• In Figure 2, the data input bus 14 transfers data for bit 1 (next to LSB) to the primary memory cell or data latch 16. This is seen on the first line of the timing diagram in Figure 3a. After the bit 1 is loaded into all of the respective respective memory cells, two control signals occur. First, shown on the second line of Figure 3a is the shadow transfer signal (22). This transfers the data from the primary memory cell to its secondary or shadow memory cell (18). For illustration, this is assumed to be a data latch, but could comprise any type of circuit that can store data and be cleared. This also transfers the data onto the electrodes or other activation circuitry of pixels 20a-20k (for a fanout of 11). The electrode state is shown on the third line of Figure 3a. The second control signal is the pixel transfer signal, shown on the fourth line of Figure 3a. The pixels then adjust to display bit 1 data in response to the pixel transfer signal, shown in the fourth line of Figure 3a. A flow chart process for the sequencing of the transfer signals and movement of the data at the area surrounded by the dashed line is shown in Figure 3b.
  • The same process repeats for bit 0, which is the LSB. However, the shadow memory is cleared separate from the primary memory, with a signal (24) as shown on the sixth line of Figure 3a. This sets the pixel to the OFF state when the pixel transfer signal is applied. In this case, the timing of the shadow clear and pixel transfer signal is such that the display time for bit 0 is one-half of the display time for bit 1. The flow chart for this are of the timing diagram, surrounded by a second dashed line is shown in Figure 3c.
  • By clearing the shadow memory during the LSB's display time, it gives more time for the device to be loaded than the LSB display time. Bit 0 is described as a clearable bit, which means that it's display time is less than the load time. For example, if bit 0, the LSB were cleared after its usual display time, and the next shadow transfer signal did not come for another LSB time, the load time of the device has effectively been doubled. Instead of having to load the device in 1/255th of a frame, the device could be loaded in 1/128th of a frame.
  • This procedure ties into multiplexed memory architecture by identifying the bits differently. Instead of n bits of intensity, there are now two types of bits: I bits, which are the integral bits whose load time is less than or equal to their display time; and C bits, which are the clearable bits. The calculation for fanout then becomes: Fanout = 2I - 1 + C I + C . This lowers the ratio used in Table I to calculate the new data rate for a device with other than optimal fanout. The following table shows the number of bits of intensity for a system and the effective bits. Data rates for devices using clearable bits. # of bits Effective bits Optimal fanout Optimal fanout data rate New data rate Fanout = 11 8 8 31 27.3 MHz 76.9 MHz 7+1 8 16 26.5 MHz 38.6 MHz 9 9 56 30.3 MHz 154.3 MHz 7+2 9 14 30.5 MHz 38.8 MHz 8+1 9 28 30.3 MHz 77.1 MHz 10 10 102 33.3 MHz 308.8 MHz 8+2 10 25 34.0 MHz 77.3 MHz 8+5 10+1 20 43.3 MHz 78.7 MHz 9+3 10+1 42 40.5 MHz 154.6 MHz Fanout of device = 11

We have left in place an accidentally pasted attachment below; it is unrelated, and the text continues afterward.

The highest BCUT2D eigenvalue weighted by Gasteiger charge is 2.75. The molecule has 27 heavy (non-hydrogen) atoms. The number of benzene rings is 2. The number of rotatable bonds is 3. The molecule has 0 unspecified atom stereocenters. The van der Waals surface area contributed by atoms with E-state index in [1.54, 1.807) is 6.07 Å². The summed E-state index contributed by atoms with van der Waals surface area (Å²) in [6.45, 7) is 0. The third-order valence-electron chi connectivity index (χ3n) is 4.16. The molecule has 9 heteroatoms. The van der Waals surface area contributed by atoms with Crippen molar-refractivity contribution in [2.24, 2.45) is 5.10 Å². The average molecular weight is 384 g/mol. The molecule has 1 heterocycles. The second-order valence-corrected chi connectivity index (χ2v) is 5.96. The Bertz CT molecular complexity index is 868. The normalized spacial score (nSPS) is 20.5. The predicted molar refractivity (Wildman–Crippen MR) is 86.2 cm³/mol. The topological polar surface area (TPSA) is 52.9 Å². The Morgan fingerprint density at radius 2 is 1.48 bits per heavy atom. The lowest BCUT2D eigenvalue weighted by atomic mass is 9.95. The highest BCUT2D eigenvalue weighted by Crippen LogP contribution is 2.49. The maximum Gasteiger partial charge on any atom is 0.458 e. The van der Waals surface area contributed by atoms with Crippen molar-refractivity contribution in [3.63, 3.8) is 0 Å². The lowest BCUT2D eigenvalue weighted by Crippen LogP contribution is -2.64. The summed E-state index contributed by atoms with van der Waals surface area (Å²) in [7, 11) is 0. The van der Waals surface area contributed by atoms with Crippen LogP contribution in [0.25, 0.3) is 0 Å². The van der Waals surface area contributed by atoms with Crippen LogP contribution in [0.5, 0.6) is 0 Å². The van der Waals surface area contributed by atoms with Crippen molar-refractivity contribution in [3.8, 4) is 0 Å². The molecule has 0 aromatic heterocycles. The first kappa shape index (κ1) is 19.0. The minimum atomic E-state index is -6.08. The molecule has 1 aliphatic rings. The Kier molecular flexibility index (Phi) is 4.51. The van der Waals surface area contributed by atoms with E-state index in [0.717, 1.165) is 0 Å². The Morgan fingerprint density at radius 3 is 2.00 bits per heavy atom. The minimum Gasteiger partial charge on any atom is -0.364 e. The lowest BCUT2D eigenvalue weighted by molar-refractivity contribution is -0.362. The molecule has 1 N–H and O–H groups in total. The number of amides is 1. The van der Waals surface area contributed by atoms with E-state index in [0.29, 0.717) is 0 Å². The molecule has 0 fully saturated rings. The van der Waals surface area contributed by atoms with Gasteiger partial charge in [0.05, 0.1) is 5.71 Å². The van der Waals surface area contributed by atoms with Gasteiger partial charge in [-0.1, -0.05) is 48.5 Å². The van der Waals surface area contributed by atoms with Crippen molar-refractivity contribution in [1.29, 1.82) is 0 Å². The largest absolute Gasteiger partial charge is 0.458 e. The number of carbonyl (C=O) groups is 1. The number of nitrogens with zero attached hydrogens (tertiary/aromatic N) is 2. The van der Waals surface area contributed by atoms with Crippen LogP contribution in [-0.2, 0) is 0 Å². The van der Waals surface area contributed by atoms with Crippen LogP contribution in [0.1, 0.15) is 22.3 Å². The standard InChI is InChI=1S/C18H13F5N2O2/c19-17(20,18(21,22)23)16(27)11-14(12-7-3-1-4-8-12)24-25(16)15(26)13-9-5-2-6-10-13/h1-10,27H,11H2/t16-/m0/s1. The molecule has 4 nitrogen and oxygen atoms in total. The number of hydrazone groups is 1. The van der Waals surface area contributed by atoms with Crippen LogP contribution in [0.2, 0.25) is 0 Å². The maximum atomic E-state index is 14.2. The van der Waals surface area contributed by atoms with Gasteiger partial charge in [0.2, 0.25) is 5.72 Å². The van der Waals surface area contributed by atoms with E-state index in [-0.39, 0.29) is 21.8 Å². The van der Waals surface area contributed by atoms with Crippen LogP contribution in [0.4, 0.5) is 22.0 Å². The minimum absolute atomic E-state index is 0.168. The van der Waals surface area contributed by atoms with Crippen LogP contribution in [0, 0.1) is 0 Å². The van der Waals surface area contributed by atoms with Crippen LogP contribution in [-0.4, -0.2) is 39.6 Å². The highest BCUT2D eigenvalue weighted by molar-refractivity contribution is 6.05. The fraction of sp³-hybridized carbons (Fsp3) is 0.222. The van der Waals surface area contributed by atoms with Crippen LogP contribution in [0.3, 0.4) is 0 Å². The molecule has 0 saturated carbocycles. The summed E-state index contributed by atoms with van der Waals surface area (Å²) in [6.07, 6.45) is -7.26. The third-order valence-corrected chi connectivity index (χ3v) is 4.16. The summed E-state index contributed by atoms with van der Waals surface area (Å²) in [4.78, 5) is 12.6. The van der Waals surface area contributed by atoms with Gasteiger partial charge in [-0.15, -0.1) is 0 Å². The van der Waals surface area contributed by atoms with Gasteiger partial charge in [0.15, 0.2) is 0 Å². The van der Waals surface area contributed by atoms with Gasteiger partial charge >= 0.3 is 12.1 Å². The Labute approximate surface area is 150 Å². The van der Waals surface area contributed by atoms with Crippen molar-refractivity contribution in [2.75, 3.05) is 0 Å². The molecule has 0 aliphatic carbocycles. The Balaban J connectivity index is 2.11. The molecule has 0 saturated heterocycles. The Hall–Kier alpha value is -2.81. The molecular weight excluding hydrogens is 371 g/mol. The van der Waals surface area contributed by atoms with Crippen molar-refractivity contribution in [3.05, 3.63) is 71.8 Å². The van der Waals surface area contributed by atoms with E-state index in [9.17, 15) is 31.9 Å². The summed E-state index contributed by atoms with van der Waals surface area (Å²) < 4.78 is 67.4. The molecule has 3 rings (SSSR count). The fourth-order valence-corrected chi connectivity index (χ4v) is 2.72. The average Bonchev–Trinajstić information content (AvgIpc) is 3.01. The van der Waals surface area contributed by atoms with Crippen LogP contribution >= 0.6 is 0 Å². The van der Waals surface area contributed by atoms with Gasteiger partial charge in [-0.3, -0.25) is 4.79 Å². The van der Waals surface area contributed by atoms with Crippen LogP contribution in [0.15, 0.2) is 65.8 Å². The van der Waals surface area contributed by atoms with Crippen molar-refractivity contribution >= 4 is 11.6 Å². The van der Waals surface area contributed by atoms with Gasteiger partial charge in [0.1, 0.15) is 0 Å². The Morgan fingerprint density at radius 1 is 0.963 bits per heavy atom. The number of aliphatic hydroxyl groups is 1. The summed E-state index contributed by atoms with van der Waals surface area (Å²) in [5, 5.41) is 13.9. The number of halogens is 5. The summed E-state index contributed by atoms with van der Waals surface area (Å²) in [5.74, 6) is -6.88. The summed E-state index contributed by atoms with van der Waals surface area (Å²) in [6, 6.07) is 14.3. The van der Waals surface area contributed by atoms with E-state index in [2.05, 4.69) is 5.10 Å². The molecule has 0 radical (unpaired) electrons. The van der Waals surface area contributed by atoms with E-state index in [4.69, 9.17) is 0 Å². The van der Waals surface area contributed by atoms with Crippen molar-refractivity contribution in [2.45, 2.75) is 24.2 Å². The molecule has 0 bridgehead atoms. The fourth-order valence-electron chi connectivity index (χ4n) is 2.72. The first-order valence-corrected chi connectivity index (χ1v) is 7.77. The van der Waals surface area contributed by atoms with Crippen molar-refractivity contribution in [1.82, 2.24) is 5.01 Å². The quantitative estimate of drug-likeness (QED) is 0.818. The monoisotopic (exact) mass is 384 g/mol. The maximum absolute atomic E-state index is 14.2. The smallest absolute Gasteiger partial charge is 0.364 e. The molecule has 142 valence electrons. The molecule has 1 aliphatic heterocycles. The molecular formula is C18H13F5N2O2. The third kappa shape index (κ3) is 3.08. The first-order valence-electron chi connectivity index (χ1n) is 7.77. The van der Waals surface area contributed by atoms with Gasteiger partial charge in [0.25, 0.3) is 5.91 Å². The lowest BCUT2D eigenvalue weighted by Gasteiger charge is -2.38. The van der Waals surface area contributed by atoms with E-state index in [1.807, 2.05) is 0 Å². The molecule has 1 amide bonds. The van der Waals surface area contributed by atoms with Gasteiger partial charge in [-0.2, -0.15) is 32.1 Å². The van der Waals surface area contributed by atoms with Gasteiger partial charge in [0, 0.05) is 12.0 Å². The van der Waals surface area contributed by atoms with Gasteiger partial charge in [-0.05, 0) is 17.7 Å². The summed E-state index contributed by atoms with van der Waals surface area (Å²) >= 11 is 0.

New data rate = (Optimal fanout/fanout of device)x Optimal fanout data rate
    1 spatial light modulator 2048 x 1152
    128 data pins
  • As can be seen from above, using one clearable bit effectively cuts the data rate in half for both 8 and 9 effective bits. Using a second clearable bit reduces the data rate by almost another factor of 2. It should be noted that if the device had a fanout of 16, 8 effective bits using 1 clearable bit would have the same data rate as if the device had been fabricated for 8 bits of intensity. The optimal fanout for 7 integral bits and 1 clearable bit would be 27-1+1, or 128, divided by 8, which is 16. Additionally, if the device had a fanout of 14, the data rate for 9 effective bits using 7 integral bits and 2 clearable bits would be the same as if the device had been fabricated with a fanout for 9 bits.
  • The ability to use the reduced memory requirements and data rate relationships of multiplexed memory architecture keeps the costs of a system down, and allows high-speed operation. Additionally, using multiplexed memory architecture makes the average data rate approach or equal to the peak data rate, and therefore doesn't require expensive, high-speed processors. However, the limitation of multiplexed memory architecture is based upon its fanout being tied to a certain number of bits of intensity.
  • As described above, using the extra memory cell, while doubling the memory requirements, in conjunction with a loading scheme as indicated above will allow devices with set fanout to be used with applications requiring different levels of intensity. The doubling of the memory requirements is not a large problem, since multiplexed memory architecture reduces the memory requirements of a one memory cell per pixel array by a factor of four. Therefore, even with the increase of the memory requirements, the device remains well under what it would have been in a one memory cell per pixel system.